Hofmanis also met resistance back in the States. Colleagues from his former life as a film programmer “really hated what I was doing promoting this, because they felt I’m promoting the image of violence in Africa.” He knew he could be a boon to production— “because I’m American I can get meetings like that,” he said, snapping his fingers— but when he pitched producers he encountered a “weird thing where people loved what they saw but then were really afraid of it.” The fact that Uganda had passed some horrific anti-gay laws didn’t help things, even if Nabwana was demonstrably progressive in casting female leads.
Nabwana, who has been called the Quentin Tarantino of Uganda, likes to use machine-gun fire, explosions, and roundhouse kicks as the “spice” that keeps viewers “eating” his films (he’s not a fan of dialogue, though Bad Black has some unexpectedly tender moments as well as serious subtexts about poverty, prejudice, and child abuse.) “It’s just frickin action comedies,” Hofmanis says in response to those who feel the movies are “giving a very poor representation of Uganda” to the world. “Isaac would get furious [about criticism] because he’s like, ‘Why can’t I make an action movie? Where’s this list of countries that are not allowed to make action films? And who made this list?’”
As “a white guy from Long Island presenting this stuff,” Hofmanis is acutely aware that he might be accused of exploitation. On the other hand, he said, he’s presenting the film at the invitation of Nabwana, who has been denied a visa three times and has to conduct Q&As via phone. Ugandans have told Hofmanis that the support of a non-Ugandan is crucial in getting the films wider attention, he said.
Hofmanis is also an asset on screen. That became apparent when Nabwana invited villagers to fight him on film. “There ended up being a row of people who were like, ‘Dude, can I beat the shit out of the white guy?’” The director chose to shoot Bad Black’s fight scenes first, in case Hofmanis bailed out of the project (actors are often wounded and at one point Hofmanis accidentally fell into a ditch full of human waste). “Isaac knew enough that if we have these scenes of beating the shit out of some white guy, that will sell, and [he] can put that into any movie,” Hofmanis said. “It can be a dream sequence, it doesn’t matter. People will buy that shit.”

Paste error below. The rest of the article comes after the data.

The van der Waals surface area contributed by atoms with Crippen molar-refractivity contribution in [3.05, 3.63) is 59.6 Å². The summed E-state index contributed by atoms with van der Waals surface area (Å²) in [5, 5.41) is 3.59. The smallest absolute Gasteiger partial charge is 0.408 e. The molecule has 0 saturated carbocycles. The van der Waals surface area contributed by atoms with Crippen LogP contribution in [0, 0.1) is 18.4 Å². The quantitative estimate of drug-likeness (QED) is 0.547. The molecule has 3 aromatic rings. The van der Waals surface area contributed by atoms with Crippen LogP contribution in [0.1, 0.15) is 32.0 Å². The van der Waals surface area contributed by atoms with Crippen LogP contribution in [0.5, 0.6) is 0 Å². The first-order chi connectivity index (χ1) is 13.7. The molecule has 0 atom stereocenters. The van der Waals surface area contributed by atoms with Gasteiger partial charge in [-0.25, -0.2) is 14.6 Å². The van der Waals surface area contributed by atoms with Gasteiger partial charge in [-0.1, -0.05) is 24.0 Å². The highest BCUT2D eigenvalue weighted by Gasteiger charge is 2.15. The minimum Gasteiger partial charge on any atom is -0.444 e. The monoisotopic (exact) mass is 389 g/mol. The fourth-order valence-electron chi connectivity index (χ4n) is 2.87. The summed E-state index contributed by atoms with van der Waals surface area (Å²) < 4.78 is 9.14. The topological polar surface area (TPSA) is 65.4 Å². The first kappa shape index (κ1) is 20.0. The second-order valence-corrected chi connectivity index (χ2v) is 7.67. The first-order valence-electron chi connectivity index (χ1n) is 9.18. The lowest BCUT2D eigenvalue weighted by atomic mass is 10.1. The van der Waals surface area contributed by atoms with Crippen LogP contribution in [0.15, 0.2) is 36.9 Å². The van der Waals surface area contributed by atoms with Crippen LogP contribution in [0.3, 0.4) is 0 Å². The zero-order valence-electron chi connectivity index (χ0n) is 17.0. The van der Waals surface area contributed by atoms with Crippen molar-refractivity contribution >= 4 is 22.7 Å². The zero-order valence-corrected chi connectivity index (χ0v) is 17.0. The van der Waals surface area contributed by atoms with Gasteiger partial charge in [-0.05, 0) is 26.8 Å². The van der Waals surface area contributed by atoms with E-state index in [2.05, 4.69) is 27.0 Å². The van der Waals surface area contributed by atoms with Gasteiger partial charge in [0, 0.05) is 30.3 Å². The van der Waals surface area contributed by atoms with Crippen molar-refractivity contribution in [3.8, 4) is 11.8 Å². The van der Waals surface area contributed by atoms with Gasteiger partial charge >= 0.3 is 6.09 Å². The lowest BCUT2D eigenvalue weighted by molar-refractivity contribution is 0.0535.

At the same time, Hofmanis proved to be a problem for Nabwana; his presence made fellow villagers think the director was wealthy, so they harangued him up for money. A Kickstarter that raised over $13,000 (even though budgets for Wakaliwood movies are closer to $160) didn’t help the matter.
With the success of the films, Wakaliwood stars have become famous in their village and beyond. Though only his voice appears in the films, the Video Joker is a “rock star” whose car doubles as a “mobile hotel” for female fans, Hofmanis said. But with the groupies come security concerns. According to its producer, Nabwana’s next film, Crazy World (his first in HD), grew out of a fear of kidnapping. “Isaac sat down the actors who have children and said, ‘Okay, what if we make an action film starring our own kids with self-defense, where they’re kung fu masters fighting kidnappers, in case someone in real life decides to kidnap them?”
Given that Nabwana has made dozens of films (some in just 10 days), it’s no surprise he has others in the pipeline. One of them, Demon Village, is about “a pumpkin that gets drunk and goes on a murder spree,” Hofmanis said. Another, Eaten Alive in Uganda, centers on the concept that “cannibals think I’m Chuck Norris, so I must be delicious.”
Don’t expect that movie to get bogged down in dialogue. According to Hofmanis, “the whole thing is a giant chase.”
“Bad Black” will screen again May 17 at the Museum of the Moving Image in Queens.